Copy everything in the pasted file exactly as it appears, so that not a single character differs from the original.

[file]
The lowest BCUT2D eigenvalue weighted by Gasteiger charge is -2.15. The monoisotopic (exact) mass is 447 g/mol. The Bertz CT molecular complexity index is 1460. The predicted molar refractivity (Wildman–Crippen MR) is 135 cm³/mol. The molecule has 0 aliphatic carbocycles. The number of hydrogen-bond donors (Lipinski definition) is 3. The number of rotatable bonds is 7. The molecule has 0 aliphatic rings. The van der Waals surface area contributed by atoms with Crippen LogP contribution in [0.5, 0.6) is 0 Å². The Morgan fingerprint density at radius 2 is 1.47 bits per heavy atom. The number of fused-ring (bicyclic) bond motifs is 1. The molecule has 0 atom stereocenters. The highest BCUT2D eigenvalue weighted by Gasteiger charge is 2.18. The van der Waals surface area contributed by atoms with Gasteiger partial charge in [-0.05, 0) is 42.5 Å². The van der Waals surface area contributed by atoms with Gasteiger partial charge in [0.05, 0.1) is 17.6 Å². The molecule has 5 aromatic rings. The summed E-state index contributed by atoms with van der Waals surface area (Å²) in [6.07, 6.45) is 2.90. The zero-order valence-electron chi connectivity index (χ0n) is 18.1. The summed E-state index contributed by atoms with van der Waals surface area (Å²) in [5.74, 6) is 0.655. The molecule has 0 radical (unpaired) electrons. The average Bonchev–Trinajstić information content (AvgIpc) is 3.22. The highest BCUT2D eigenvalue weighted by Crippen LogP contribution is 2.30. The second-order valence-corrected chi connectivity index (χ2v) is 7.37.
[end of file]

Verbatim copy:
The lowest BCUT2D eigenvalue weighted by Gasteiger charge is -2.15. The monoisotopic (exact) mass is 447 g/mol. The Bertz CT molecular complexity index is 1460. The predicted molar refractivity (Wildman–Crippen MR) is 135 cm³/mol. The molecule has 0 aliphatic carbocycles. The number of hydrogen-bond donors (Lipinski definition) is 3. The number of rotatable bonds is 7. The molecule has 0 aliphatic rings. The van der Waals surface area contributed by atoms with Crippen LogP contribution in [0.5, 0.6) is 0 Å². The Morgan fingerprint density at radius 2 is 1.47 bits per heavy atom. The number of fused-ring (bicyclic) bond motifs is 1. The molecule has 0 atom stereocenters. The highest BCUT2D eigenvalue weighted by Gasteiger charge is 2.18. The van der Waals surface area contributed by atoms with Gasteiger partial charge in [-0.05, 0) is 42.5 Å². The van der Waals surface area contributed by atoms with Gasteiger partial charge in [0.05, 0.1) is 17.6 Å². The molecule has 5 aromatic rings. The summed E-state index contributed by atoms with van der Waals surface area (Å²) in [6.07, 6.45) is 2.90. The zero-order valence-electron chi connectivity index (χ0n) is 18.1. The summed E-state index contributed by atoms with van der Waals surface area (Å²) in [5.74, 6) is 0.655. The molecule has 0 radical (unpaired) electrons. The average Bonchev–Trinajstić information content (AvgIpc) is 3.22. The highest BCUT2D eigenvalue weighted by Crippen LogP contribution is 2.30. The second-order valence-corrected chi connectivity index (χ2v) is 7.37.